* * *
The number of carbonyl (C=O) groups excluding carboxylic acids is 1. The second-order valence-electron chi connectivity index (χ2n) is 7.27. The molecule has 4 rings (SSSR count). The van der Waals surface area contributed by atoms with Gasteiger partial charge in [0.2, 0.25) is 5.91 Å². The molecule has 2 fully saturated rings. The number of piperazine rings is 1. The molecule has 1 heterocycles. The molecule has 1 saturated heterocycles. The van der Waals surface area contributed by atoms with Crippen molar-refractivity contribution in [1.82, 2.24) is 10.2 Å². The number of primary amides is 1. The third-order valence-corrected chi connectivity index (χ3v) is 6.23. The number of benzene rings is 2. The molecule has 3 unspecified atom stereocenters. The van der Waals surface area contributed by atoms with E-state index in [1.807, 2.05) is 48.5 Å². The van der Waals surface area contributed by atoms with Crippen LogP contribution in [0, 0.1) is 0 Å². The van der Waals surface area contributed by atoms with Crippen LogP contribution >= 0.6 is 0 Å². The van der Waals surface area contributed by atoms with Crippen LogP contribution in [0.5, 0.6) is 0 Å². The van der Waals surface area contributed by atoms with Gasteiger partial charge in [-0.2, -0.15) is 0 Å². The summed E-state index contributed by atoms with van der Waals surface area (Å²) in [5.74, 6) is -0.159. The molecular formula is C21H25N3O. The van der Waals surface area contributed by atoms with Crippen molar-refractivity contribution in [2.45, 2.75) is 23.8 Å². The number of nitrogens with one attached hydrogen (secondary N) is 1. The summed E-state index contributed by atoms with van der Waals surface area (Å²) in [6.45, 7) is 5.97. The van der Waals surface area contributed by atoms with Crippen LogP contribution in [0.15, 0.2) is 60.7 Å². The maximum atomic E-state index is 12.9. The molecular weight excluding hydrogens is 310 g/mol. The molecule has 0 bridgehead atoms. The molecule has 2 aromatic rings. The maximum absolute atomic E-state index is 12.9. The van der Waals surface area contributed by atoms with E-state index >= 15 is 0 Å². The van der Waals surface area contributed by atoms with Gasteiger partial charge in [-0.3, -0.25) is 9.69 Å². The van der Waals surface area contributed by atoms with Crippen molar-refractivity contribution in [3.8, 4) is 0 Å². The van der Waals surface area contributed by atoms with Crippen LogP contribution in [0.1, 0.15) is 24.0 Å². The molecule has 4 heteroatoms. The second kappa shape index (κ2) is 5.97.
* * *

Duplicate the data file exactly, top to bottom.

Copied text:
The number of carbonyl (C=O) groups excluding carboxylic acids is 1. The second-order valence-electron chi connectivity index (χ2n) is 7.27. The molecule has 4 rings (SSSR count). The van der Waals surface area contributed by atoms with Gasteiger partial charge in [0.2, 0.25) is 5.91 Å². The molecule has 2 fully saturated rings. The number of piperazine rings is 1. The molecule has 1 heterocycles. The molecule has 1 saturated heterocycles. The van der Waals surface area contributed by atoms with Crippen molar-refractivity contribution in [1.82, 2.24) is 10.2 Å². The number of primary amides is 1. The third-order valence-corrected chi connectivity index (χ3v) is 6.23. The number of benzene rings is 2. The molecule has 3 unspecified atom stereocenters. The van der Waals surface area contributed by atoms with E-state index in [1.807, 2.05) is 48.5 Å². The van der Waals surface area contributed by atoms with Crippen LogP contribution in [0, 0.1) is 0 Å². The van der Waals surface area contributed by atoms with Crippen LogP contribution >= 0.6 is 0 Å². The van der Waals surface area contributed by atoms with Crippen LogP contribution in [0.5, 0.6) is 0 Å². The van der Waals surface area contributed by atoms with Gasteiger partial charge in [-0.2, -0.15) is 0 Å². The summed E-state index contributed by atoms with van der Waals surface area (Å²) in [5.74, 6) is -0.159. The molecular formula is C21H25N3O. The van der Waals surface area contributed by atoms with Crippen molar-refractivity contribution in [2.45, 2.75) is 23.8 Å². The number of nitrogens with one attached hydrogen (secondary N) is 1. The summed E-state index contributed by atoms with van der Waals surface area (Å²) in [6.45, 7) is 5.97. The van der Waals surface area contributed by atoms with Crippen LogP contribution in [0.15, 0.2) is 60.7 Å². The maximum atomic E-state index is 12.9. The molecular weight excluding hydrogens is 310 g/mol. The molecule has 0 bridgehead atoms. The molecule has 2 aromatic rings. The maximum absolute atomic E-state index is 12.9. The van der Waals surface area contributed by atoms with E-state index >= 15 is 0 Å². The van der Waals surface area contributed by atoms with Gasteiger partial charge in [-0.3, -0.25) is 9.69 Å². The van der Waals surface area contributed by atoms with Crippen molar-refractivity contribution in [3.8, 4) is 0 Å². The van der Waals surface area contributed by atoms with Crippen LogP contribution in [0.1, 0.15) is 24.0 Å². The molecule has 4 heteroatoms. The second kappa shape index (κ2) is 5.97.